The phrase “proof of life” is typically used narrowly to reference evidence (phone calls, videos, etc.) that a kidnapping victim is still alive.  This may facilitate ransom payments or further negotiations for the release of this victim or victims.

In this essay I take a wider lens to the notion that there is very good reason to repeatedly reassure ourselves that there is life both around and within us. I am motivated by my profound belief that this search extends far before and after our own all too finite lives, however fulfilled or unfulfilled these may be.  Indeed, we are all in this perpetual search as part of the basic human condition.

The search for proof of life is an all hands on deck venture. Mankind has been searching for extraterrestrial life for centuries, and with continuously advancing technology such as rovers now exploring Mars, the quest seems unlikely to ever stop.  The hit movie “Ad Astra,” starring Brad Pitt and Tommy Lee Jones, illustrated the fanaticism that can grip those who probe our known universe for what must almost certainly be other living creatures. Jones’ character morphs from serious scientist to an isolated, demented and obsessed maniac.

Probably not intending to be a killjoy, eccentric but highly respected Scottish philosopher and physicist Freeman Dyson of Princeton claims there is something unique and exceptional about planet earth’s capacity to generate life.  This because over many millennia evolution of the ingredients that the ecosystems needed to sustain life kept appearing.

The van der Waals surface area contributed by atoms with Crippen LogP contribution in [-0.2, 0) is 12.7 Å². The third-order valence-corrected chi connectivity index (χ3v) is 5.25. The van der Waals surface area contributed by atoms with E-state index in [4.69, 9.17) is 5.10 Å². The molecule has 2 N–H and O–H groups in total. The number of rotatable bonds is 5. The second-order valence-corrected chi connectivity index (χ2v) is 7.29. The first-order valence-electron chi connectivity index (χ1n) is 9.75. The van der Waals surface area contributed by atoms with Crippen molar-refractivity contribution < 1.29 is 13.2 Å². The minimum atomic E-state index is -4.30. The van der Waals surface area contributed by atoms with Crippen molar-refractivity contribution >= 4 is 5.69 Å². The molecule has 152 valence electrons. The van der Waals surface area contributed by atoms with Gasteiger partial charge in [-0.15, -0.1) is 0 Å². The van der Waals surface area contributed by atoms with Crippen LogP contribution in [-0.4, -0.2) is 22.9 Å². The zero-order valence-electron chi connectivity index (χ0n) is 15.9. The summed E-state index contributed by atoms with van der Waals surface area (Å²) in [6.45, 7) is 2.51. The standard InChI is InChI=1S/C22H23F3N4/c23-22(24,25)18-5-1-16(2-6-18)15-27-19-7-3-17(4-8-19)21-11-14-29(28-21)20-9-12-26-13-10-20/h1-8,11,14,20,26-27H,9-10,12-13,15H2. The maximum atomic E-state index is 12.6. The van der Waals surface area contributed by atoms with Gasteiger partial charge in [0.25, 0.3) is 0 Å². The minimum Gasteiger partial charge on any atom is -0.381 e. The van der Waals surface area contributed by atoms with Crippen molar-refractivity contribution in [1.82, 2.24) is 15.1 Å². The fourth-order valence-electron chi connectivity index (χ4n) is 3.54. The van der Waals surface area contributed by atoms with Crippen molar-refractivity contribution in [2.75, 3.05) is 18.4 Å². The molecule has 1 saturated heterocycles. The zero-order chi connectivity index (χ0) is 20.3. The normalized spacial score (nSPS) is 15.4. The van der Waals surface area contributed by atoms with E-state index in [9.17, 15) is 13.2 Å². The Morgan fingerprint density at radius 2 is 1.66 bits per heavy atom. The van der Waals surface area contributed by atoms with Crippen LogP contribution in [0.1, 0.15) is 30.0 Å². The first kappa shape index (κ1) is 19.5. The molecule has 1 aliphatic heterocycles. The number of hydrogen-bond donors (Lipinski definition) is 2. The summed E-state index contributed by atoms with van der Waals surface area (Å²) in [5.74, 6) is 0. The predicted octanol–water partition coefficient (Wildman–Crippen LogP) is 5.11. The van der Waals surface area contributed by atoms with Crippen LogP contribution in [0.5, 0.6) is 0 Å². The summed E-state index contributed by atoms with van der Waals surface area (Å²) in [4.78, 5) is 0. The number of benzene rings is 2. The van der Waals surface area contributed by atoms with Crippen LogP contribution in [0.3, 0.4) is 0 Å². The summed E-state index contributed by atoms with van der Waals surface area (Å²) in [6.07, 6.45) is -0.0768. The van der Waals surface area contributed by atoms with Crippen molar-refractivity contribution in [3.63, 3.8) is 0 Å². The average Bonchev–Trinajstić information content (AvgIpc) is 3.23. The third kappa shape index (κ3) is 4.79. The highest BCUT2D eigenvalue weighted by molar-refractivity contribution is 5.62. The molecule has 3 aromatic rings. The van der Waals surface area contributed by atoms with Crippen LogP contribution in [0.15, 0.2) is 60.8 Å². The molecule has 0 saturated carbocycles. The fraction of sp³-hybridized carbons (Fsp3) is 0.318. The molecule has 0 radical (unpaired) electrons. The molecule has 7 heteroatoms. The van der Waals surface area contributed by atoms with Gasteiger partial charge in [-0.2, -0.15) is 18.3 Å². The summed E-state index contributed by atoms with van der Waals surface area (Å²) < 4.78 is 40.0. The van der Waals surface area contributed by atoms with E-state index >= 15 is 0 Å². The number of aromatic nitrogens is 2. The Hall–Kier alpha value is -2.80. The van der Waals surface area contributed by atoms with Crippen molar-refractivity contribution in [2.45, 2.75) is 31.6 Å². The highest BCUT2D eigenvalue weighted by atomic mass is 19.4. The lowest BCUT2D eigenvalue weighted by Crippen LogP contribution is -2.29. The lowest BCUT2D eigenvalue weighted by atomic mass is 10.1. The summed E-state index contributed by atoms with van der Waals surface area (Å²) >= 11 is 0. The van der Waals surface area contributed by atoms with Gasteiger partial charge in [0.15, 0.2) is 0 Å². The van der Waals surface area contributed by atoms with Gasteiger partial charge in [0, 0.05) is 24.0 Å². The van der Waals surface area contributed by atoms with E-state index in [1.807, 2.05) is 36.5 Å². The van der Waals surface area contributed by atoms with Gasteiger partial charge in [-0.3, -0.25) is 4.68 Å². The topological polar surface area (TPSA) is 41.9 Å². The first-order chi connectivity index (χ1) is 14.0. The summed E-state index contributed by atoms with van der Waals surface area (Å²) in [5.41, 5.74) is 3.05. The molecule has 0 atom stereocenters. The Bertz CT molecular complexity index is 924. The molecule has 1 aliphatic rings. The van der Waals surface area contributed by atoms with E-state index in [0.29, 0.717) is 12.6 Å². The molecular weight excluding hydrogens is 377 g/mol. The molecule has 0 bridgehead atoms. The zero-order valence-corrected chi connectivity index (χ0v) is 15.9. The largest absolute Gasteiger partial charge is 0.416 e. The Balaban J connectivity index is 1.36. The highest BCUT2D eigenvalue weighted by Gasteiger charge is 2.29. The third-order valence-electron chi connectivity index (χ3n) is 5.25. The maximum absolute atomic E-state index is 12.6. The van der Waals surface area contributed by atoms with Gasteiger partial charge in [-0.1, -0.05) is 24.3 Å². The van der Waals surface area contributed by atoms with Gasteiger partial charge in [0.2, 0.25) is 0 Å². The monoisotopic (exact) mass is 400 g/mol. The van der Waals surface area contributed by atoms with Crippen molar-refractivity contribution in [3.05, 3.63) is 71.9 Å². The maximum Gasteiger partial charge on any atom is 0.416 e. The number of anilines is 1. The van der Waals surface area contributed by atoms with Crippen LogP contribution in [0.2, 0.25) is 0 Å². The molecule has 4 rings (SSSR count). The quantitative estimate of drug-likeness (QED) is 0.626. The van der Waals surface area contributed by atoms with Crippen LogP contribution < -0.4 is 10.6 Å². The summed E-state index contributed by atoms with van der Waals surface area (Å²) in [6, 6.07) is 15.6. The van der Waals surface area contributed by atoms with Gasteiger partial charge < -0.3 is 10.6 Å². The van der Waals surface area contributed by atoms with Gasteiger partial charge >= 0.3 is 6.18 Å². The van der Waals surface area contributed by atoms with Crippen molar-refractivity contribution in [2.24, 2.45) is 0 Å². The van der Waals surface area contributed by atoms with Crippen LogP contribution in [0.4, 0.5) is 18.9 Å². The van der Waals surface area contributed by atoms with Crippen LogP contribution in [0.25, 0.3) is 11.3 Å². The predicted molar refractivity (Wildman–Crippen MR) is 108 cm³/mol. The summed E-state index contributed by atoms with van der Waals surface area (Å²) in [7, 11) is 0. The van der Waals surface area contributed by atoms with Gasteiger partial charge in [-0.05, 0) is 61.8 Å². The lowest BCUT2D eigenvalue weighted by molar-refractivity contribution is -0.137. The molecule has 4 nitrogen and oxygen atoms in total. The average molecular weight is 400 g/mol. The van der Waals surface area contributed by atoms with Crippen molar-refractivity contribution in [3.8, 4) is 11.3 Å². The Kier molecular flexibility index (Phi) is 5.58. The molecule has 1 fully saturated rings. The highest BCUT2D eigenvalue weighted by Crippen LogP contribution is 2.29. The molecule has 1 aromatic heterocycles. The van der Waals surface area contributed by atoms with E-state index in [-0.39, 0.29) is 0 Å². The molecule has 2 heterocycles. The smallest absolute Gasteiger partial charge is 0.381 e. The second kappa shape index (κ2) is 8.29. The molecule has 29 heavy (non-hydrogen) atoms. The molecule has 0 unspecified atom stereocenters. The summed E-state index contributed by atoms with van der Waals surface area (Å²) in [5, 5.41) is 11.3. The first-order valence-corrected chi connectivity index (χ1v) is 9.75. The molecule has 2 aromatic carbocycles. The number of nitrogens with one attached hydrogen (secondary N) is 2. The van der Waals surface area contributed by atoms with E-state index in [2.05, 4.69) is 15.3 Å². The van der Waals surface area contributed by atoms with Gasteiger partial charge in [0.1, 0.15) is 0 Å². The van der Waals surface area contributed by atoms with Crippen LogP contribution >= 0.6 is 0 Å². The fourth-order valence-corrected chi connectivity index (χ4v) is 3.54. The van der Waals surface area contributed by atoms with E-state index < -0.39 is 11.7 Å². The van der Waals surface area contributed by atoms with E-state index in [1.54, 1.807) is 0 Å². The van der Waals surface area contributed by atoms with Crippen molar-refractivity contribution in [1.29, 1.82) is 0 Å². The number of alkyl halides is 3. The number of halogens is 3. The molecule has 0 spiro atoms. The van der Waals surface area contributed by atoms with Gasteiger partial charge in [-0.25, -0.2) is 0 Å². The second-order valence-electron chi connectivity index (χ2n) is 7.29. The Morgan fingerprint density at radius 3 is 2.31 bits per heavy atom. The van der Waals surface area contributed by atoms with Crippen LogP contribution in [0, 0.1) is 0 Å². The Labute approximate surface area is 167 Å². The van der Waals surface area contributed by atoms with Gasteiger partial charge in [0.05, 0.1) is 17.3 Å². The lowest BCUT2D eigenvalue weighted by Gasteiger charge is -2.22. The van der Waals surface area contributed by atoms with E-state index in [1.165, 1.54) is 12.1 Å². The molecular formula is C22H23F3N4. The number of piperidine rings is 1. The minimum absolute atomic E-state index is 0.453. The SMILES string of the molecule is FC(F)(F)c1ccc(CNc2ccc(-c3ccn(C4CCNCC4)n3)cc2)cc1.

Back here on Earth, we all engage in a search for life. Within ourselves, perhaps while praying or offering a confession.  Perhaps while sitting on a moonlit porch after a hard day’s work and worry and joy, gazing at the breathtaking spray of stars against a clear night.

The windows to this search are everywhere.  The sparkle in a child’s eyes, their joy at the circus, a state fair, or a high school football game.  The glow flowing from a lover’s gaze, the wrinkled nose when she laughs, her unmistakable scent under those stars.

Or maybe the warmth we may feel when watching an old movie: The Wizard of Oz, Gone With The Wind, Peter Pan, It’s A Wonderful Life, Cool Hand Luke, Thelma and Louise, the list goes on.  A soothing oak fire blazing away in the fireplace, popcorn at the ready in a woven basket grandma made in her youth.

Which brings me to chaos theory, a branch of mathematics focused on the analysis of chaos.  More specifically, dynamic systems which display seeminglyrandom states of disorder and which are actually governed by underlying patterns. Wikipedia notes that “Chaos theory is an interdisciplinary theory stating that, within the apparent randomness of chaotic complex systems, there are underlying patterns, interconnectedness, constant feedback loops, repetition, and self-organization.”  My condensed version of chaos theory notes that the simplest theory of a phenomenon is usually correct.  A frequently used metaphor in this field is that a butterfly flapping its wings in Texas can cause a hurricane in China.I (and most of you, sigh) have lived through hurricanes in South Carolina and was surprised to learn that butterflies were the culprits.

Foolishly, I had always believed NASA’s explanation that hurricanes were “like giant engines that use warm, moist air as fuel. That is why they form only over warm ocean waters near the equator. The warm, moist air over the ocean rises upward from near the surface. Because this air moves up and away from the surface, there is less air left near the surface. Another way to say the same thing is that the warm air rises, causing an area of lower air pressure below.”